1983, the UCF grew from a diverse group of people with a wide range
of spiritual perspectives, including Quaker, Sufi, Buddhist, Christian,
Unitarian, neo-Pagan, Agnostic, Atheist, and non-religious (spiritual).
We needed to organize ourselves as a group at that time in order to
establish our own school for our children, and to gain the separation
of church and state that was available to Catholics, Baptists, Presbyterians,
Jews, Muslims, and every other person who belonged to a religious group.
We were challenged to find one "religious"
organization that we all could feel comfortable with.
were actively involved with the Quakers (Religious Society of Friends)
and many of the Quaker principles resonated with the group -- no ministers,
no hierarchy, political and social activism, resistance to war, and
George Fox's maxim (here paraphrased): "There is that of divinity
in all people," which got him in a lot of trouble in Europe 400
years ago, but made sense to us.
further pursuing a "Friends" affiliation, we found that established
Quaker groups insisted that we call ourselves a Christian organization,
which, to us, was an unnecessary and unacceptable limitation. We did
not want any religious affiliation that was exclusive in any regard.
Furthermore, the established Quaker groups insisted upon adherence
to their tradition of "silent"
meetings, which, to us, were not satisfying.
we decided to take the Quaker perspective and "evolve" it
to the next level. We advanced George Fox's maxim to state, "There
is that of divinity in all things." This is more in line
with our group's universal way of thinking, in which most feel that
the natural world is itself sacred. Then, we changed the silent meetings
to become meetings of activity, noisy at times. We dispensed with some
of the quaint but, to us, obsolete manners of Quakerism, such as the
term "clerk" for those who play active, responsible roles
in the organization. We dropped "clerk" and adopted
"steward" for our own group. Also, we felt no need to use other
quaint terms of the old version of Quakerism, such as "first day"
for "Sunday," etc.
short, we formed a new "religious" organization based upon
the Religious Society of Friends, calling ourselves the Universal Community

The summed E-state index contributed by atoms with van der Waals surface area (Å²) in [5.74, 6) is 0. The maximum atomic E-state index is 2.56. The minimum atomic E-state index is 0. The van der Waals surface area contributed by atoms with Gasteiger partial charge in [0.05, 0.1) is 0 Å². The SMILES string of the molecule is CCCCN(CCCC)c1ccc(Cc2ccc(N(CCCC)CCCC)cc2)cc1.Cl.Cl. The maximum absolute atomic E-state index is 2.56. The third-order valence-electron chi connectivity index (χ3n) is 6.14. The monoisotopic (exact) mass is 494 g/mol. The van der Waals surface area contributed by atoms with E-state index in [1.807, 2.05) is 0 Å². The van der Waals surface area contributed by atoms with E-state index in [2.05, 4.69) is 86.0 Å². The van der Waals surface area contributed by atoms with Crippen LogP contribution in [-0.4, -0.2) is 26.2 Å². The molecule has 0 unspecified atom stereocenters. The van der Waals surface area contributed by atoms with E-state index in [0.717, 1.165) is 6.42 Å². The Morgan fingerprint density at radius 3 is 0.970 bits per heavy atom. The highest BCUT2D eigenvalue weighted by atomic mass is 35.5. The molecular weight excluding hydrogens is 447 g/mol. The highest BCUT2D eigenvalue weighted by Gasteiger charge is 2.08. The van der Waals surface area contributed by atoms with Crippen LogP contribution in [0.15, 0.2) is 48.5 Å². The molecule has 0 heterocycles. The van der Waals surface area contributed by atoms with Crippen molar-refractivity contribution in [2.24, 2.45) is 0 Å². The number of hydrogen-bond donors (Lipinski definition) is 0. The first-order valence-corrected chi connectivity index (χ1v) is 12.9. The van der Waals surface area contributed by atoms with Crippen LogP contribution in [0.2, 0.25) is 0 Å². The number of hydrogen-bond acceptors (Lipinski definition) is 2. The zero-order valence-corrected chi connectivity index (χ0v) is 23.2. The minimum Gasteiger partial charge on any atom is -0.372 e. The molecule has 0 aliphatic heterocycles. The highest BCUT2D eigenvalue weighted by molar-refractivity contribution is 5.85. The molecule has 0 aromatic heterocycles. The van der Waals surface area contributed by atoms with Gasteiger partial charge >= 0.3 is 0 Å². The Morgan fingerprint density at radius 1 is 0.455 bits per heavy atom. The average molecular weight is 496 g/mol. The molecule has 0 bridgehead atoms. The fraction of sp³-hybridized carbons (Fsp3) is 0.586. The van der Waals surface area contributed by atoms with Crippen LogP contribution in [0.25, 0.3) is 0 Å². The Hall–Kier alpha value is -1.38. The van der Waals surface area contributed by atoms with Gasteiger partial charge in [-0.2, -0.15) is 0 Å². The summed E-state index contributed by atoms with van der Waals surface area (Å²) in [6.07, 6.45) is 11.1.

of Friends, and we developed in a new manner more appropriate for the
times, more flexible, eclectic, and inclusive. We felt that advancing
Quakerism was an appropriate development for our particular location
in western Pennsylvania as Pennsylvania is traditionally referred to
as the "Quaker State." Traditional Quaker groups considered
us to be a "splinter" group, although we considered ourselves
completely independent, and still do. However, we also consider ourselves
kindred spirits with the Quakers as well as with any group that is
concerned with protecting both human and non-human rights.
refused to call ourselves a "religious" organization. We
prefer the term
"spiritual." This small detail proved troublesome, however,
with regard to the state of Pennsylvania and our incorporation as a "religious"
organization. Our articles of incorporation in 1984 initially made no
mention of a Deity, and the state rejected our incorporation on that
account, which seemed preposterous at the time (who are they to say what
constitutes a Supreme Being?). We then amended our founding principles,
suggesting that the most supreme manifestation of Being which we are
capable of knowing is the Universe itself, and the Universe would have
to suffice as a "Supreme Being"
or "God" for the purposes of satisfying the state's idea of
religion. Once over this hump, our "universal" religious affiliation
was established -- one that was all inclusive. If a member wanted to
believe in some form of creator deity, that was his or her business,
but it was not the policy of the UCF to endorse any sort of particular
religious perspective other than that the universe itself is sacred,
or, to continue with George Fox's line of thought, "There is
that of divinity in all things."